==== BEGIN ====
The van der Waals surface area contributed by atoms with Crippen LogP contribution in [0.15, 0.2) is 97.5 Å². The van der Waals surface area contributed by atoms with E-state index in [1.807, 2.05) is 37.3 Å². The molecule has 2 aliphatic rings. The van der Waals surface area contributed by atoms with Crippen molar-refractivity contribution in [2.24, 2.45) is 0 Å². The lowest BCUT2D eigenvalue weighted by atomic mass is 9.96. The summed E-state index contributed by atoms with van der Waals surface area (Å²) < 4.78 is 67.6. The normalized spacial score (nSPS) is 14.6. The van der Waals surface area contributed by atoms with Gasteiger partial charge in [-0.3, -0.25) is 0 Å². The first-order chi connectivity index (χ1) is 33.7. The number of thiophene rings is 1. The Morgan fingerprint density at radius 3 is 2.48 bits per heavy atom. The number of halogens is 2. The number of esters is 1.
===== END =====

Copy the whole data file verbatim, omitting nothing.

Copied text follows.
The van der Waals surface area contributed by atoms with Crippen LogP contribution in [0.15, 0.2) is 97.5 Å². The van der Waals surface area contributed by atoms with E-state index in [1.807, 2.05) is 37.3 Å². The molecule has 2 aliphatic rings. The van der Waals surface area contributed by atoms with Crippen molar-refractivity contribution in [2.24, 2.45) is 0 Å². The lowest BCUT2D eigenvalue weighted by atomic mass is 9.96. The summed E-state index contributed by atoms with van der Waals surface area (Å²) < 4.78 is 67.6. The normalized spacial score (nSPS) is 14.6. The van der Waals surface area contributed by atoms with Gasteiger partial charge in [-0.3, -0.25) is 0 Å². The first-order chi connectivity index (χ1) is 33.7. The number of thiophene rings is 1. The Morgan fingerprint density at radius 3 is 2.48 bits per heavy atom. The number of halogens is 2. The number of esters is 1.